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PEDAGOGY & LEARNING

Stepping From a Classroom Teacher to a School Teacher

By Gavin Kinch
05-Jun-24
Stepping From a Classroom Teacher to a School Teacher


Recently, I was reflecting on what makes a great school teacher. Throughout my years in education, I have hired many teachers. One of the things I enjoy most is hiring someone who is entering teaching for the very first time. They are keen to enter the classroom and “test” their abilities without being under the supervision of another teacher in the classroom. For many, it has taken a long time to get to that point, and they are excited and eager to get started.

In supporting these teachers, I advise them that their responsibility and focus for the first couple of years in teaching is to become the best “classroom” teacher they can be. By this I mean that as an early career stage teacher, their initial focus should be on developing their own classroom proficiency under the guidance of others. They should be looking to find the style and approach that works for them and their students and be fully invested in honing who they are as a teacher, how they relate to students, and the values that they want to define for themselves and their career. Their concern should be how they function within their classroom and in developing their teaching skills and pedagogy. My advice to early career stage teachers is that once they have consolidated their classroom skills, the next healthy step in their development is to move from being a “classroom” teacher to becoming a “school” teacher.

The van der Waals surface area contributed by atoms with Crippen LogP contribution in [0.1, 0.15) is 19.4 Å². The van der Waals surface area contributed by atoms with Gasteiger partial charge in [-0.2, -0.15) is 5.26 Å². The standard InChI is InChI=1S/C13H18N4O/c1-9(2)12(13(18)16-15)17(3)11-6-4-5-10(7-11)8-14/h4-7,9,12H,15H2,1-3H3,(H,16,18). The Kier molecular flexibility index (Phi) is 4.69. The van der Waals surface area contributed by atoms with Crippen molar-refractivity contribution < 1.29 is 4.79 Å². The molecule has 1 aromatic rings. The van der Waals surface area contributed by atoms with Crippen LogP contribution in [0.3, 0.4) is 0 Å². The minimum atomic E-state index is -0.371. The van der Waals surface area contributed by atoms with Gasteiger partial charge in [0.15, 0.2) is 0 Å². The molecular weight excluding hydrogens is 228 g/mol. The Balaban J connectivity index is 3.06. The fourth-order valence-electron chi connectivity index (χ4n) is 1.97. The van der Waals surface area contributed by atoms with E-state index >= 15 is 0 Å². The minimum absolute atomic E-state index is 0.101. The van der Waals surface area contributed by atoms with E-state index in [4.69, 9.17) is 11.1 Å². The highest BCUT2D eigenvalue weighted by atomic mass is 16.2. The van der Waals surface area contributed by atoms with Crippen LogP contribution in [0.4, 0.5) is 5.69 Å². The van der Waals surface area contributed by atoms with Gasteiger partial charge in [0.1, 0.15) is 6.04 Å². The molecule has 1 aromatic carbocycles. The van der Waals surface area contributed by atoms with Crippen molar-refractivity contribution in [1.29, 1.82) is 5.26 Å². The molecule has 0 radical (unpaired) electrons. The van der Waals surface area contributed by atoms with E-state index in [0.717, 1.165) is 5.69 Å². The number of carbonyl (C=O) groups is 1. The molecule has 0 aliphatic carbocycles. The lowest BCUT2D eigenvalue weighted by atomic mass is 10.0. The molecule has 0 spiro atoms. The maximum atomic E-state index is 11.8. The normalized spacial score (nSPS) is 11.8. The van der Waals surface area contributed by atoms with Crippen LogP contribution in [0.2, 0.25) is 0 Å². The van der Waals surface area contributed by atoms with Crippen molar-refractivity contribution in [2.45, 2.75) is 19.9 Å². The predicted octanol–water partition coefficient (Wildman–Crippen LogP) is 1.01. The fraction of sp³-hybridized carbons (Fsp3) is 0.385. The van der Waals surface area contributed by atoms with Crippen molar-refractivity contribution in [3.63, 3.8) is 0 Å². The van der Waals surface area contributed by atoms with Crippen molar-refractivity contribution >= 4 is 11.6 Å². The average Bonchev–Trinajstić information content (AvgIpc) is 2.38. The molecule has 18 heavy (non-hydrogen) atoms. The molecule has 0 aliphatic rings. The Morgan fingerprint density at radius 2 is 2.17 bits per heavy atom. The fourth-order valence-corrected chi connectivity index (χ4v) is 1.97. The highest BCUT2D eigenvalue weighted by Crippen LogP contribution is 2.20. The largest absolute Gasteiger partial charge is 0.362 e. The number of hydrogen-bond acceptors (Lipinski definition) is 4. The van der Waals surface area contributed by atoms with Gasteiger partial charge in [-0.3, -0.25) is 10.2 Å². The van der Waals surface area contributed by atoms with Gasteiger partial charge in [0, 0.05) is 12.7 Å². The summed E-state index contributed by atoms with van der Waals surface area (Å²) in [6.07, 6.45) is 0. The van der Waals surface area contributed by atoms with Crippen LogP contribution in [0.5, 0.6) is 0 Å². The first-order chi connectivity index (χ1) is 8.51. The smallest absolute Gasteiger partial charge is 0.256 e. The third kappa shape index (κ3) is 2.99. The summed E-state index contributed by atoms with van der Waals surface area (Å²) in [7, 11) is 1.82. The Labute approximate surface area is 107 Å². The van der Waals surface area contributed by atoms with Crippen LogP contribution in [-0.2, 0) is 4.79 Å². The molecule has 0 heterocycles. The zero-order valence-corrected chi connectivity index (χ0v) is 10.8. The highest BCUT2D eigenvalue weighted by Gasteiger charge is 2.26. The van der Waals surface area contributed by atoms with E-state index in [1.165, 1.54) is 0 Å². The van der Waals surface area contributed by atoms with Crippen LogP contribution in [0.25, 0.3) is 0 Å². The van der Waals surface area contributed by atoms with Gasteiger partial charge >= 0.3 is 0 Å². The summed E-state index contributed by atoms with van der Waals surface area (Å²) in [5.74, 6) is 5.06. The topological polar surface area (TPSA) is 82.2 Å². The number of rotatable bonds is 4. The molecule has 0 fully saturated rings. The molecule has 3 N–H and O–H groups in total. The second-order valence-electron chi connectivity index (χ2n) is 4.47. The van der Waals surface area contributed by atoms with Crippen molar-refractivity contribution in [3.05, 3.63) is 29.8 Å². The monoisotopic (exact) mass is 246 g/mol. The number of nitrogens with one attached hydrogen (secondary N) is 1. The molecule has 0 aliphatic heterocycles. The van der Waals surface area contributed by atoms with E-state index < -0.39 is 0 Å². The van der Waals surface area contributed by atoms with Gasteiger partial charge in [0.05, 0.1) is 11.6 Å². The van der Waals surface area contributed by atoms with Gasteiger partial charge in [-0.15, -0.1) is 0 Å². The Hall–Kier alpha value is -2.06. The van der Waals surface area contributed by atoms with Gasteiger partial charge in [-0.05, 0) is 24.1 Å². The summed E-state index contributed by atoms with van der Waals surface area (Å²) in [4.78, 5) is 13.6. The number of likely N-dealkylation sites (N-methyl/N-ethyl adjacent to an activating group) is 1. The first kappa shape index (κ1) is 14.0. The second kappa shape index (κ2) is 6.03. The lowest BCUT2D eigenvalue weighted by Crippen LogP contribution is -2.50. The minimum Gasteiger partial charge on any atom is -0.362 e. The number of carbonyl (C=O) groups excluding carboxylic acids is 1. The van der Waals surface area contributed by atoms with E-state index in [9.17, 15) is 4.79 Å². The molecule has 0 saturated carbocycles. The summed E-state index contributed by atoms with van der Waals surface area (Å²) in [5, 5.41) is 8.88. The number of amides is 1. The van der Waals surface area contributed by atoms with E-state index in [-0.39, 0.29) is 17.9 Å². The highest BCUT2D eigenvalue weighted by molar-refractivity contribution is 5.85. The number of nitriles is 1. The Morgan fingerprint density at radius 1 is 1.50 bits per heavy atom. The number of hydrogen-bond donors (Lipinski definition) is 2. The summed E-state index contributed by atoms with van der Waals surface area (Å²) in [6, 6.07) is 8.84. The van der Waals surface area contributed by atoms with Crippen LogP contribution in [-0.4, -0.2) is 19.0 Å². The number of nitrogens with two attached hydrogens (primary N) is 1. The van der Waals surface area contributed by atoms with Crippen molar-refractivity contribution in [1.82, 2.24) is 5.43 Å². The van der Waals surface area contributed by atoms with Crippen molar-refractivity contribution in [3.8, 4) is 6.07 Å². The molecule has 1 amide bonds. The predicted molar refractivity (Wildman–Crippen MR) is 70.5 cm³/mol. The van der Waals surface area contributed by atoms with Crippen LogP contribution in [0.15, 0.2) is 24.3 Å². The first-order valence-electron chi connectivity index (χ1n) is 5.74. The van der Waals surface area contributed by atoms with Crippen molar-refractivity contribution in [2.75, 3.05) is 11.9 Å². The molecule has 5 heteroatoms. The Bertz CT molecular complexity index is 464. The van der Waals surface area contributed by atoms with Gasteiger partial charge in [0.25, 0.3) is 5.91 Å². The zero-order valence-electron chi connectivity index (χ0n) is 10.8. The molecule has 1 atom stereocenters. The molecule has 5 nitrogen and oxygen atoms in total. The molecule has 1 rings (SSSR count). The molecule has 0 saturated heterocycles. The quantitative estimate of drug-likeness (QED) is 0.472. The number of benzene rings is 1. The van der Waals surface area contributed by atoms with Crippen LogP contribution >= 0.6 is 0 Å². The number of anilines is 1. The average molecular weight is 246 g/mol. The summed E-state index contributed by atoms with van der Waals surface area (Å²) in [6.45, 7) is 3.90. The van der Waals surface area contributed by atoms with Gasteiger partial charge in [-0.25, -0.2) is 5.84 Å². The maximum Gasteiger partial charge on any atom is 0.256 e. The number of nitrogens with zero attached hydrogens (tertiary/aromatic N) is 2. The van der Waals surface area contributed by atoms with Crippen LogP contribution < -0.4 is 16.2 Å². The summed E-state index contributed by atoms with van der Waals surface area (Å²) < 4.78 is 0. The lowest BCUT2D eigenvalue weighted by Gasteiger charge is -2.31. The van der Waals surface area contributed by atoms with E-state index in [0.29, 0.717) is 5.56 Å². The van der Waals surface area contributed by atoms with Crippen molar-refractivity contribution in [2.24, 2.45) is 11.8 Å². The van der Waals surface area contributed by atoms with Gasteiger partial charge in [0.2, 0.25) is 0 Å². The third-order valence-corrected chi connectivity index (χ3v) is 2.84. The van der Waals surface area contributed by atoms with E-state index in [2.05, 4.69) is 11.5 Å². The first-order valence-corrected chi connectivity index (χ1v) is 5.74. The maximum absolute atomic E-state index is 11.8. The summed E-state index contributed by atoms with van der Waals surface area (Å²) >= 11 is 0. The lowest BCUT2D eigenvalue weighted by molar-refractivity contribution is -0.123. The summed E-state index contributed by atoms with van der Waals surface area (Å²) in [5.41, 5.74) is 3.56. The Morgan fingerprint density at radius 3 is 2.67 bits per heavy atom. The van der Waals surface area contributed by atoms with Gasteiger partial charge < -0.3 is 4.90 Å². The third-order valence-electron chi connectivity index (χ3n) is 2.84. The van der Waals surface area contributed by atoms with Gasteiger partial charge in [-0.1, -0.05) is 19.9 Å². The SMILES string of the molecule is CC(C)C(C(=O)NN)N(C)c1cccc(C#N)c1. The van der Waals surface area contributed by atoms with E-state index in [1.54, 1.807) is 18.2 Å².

A “school” teacher is different from a “classroom” teacher in that a “school” teacher expands their scope of interest to be more than just what is happening within their classroom. The scope should increase to consider ways in which they can contribute more broadly to the school. Examples of this may include, developing curriculum that will be used across the faculty, joining school committees, helping with pastoral issues, helping to develop school policies, or taking on “acting” roles when leaders are absent. Adding a “school” focus, in addition to a “classroom” focus, is a critical and healthy step in a teacher’s development, for both them and the school.

Recently, I have been considering how this concept is also applicable for school Principals and senior leaders. When leaders step into senior roles for the first time their focus should be on developing the new set of skills that are required for their level of responsibility. Their focus and investment should be on in ensuring that they are meeting the requirements of the job and the school they are leading. However, at some point, it is healthy in a school leader’s development to look beyond the school fence and consider how they can contribute more broadly to the field of education as a whole. This could include taking on sector wide roles, creating or joining cross-school working groups, joining educational boards, mentoring others, or providing insights, research, or expertise on relevant issues.

Wherever you are in your career, take time to reflect and consider whether this is a season to consolidate your current position or to take the next step; lift your eyes outside of your immediate world and expand your sphere of contribution.

 

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Gavin Kinch is the Principal of ACS (International) in Singapore and is a member of the International Baccalaureate Heads Council.




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PEDAGOGY & LEARNING